• Fingerprinting: The personalized form sent to applicants will include a notice instructing them to go to a fingerprint site in their area on a specified date to be fingerprinted and photographed digitally and to pay the application fee. Paying the application fee in person will eliminate one of the most common causes of application delays--submission of an incorrect fee accompanying a mailed form. In contrast to fingerprinting procedures that used paper and ink, with submission through the mail, the digital fingerprints will be batched and transmitted electronically to the FBI, which will be able to respond within days after completing a criminal background check.
• Send Application: Once the fingerprints and photograph are taken and the correct fee paid, the applicant will be instructed to complete the application form, provide the required supporting documentation, and submit the package to an INS Service Center. This supporting documentation will be specified in advance to ensure the correct documents are submitted. In FY 1996, the processing of 300,000 cases was delayed for lack of appropriate supporting documents.
• Service Center Review: A series of quality-control checks will take place at the Service Center, marking the first time there will be a comprehensive process for application review in one location. Applications passing these checks will be scanned into the existing electronic file using the bar code, automatically triggering a series of independent verification requests sent to other agencies (e.g., to ensure the applicant’s social security number is correct). Once the application is successfully processed, a separate system will automatically schedule interviews and generate appointment notices that will be mailed to applicants. The current system has no automatic third-party verification or scheduling functions.
• Interview: When applicants appear for an interview with an INS adjudicator, they will have their two-digit fingerprint scanned once again to verify their identity against a computer display of the applicant’s electronic file and digital photograph. Where available, applicants completing the interview will have the option of scheduling either a “same-day” oath ceremony or waiting to participate in a future ceremony. Their digital photograph will be used to develop an example of their naturalization certificate, and they will be asked to verify the information it contains. Applicants cannot currently verify the information on their certificates before they are produced. In addition, hard-copy photographs are currently pasted on to each application. The proposal would eliminate this labor-intensive process. In FY 1996, 1.4. million certificates were manually produced, many of which contained errors that could have been corrected earlier in the process.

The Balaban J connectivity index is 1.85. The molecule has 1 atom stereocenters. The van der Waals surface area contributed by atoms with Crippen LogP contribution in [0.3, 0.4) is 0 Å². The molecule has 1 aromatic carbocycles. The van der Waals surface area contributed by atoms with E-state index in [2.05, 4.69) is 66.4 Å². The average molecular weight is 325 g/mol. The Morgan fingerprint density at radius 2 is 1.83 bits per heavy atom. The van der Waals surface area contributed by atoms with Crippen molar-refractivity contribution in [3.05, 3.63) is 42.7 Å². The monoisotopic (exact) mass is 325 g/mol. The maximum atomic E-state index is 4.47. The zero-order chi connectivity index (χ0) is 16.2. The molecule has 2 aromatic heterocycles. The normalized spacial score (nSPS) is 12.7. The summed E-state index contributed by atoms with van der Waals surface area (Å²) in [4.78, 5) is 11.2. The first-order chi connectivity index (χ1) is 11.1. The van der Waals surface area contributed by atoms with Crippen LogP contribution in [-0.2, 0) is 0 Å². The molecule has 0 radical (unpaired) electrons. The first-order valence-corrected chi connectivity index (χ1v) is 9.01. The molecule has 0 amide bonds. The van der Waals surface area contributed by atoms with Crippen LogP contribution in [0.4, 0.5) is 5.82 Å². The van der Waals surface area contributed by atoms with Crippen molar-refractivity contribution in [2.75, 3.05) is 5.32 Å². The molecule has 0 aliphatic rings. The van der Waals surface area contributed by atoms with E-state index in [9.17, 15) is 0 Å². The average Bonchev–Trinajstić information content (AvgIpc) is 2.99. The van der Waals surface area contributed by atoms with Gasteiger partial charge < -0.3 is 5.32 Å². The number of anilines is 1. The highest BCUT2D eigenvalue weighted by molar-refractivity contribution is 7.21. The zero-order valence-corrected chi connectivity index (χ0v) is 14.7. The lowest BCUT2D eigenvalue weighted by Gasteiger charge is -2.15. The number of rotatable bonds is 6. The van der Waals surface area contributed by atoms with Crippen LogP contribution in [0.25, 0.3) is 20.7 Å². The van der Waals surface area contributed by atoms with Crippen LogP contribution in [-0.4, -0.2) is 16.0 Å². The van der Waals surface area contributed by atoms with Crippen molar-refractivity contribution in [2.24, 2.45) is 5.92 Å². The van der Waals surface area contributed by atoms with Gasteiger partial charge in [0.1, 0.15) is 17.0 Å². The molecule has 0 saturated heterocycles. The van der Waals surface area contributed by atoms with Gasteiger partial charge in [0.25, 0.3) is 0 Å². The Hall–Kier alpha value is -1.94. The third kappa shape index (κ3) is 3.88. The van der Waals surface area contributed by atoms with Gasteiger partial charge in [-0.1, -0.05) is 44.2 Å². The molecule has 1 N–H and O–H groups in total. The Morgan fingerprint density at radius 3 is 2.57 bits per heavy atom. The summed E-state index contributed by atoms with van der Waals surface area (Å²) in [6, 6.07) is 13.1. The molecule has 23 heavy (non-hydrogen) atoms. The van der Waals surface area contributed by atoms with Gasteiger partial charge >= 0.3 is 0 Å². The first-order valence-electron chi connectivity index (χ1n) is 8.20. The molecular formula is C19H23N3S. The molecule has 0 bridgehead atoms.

• Oath Ceremony: At the oath ceremony, applicants will be required to check in using the two-digit fingerprint, and will also be required to check out using this system after they are sworn in and before picking up their naturalization certificate. The use of biometric identifiers will once again make sure that the same person is checking in to the ceremony and has taken the oath. The system will then automatically close out the case and direct that the alien file be sent to the Federal Records Center (FRC). The current system has no method to close out processed cases automatically or direct that files be sent to the FRC where they can be electronically archived.
Steps for Implementing the New Process
Implementing this proposal to re-engineer the Service’s naturalization process is a significant long-term task. But INS expects to begin seeing many benefits this year as the new fingerprinting procedures are fully implemented and the CLAIMS 4.0 computer software system is installed nationwide. Automation enhancements are expected to continue though 1999, as all of the redesign benefits are achieved.
In addition, Coopers & Lybrand and ONO have developed a comprehensive new structure within INS to better manage the elements of the naturalization process. ONO will create five “project teams” that will be responsible for reviewing and managing individual components of the process, including: 1) preparation and service; 2) development of a standard testing program ; 3) information management; 4) adjudications and ceremonies; and 5) implementation support. Based on the overview and recommendations of these integrated teams, INS will not only be able to identify and fix problems identified, but will facilitate the evolution of the citizenship process over the long term.
– INS –
Cite as AILA Doc. No. 98021358.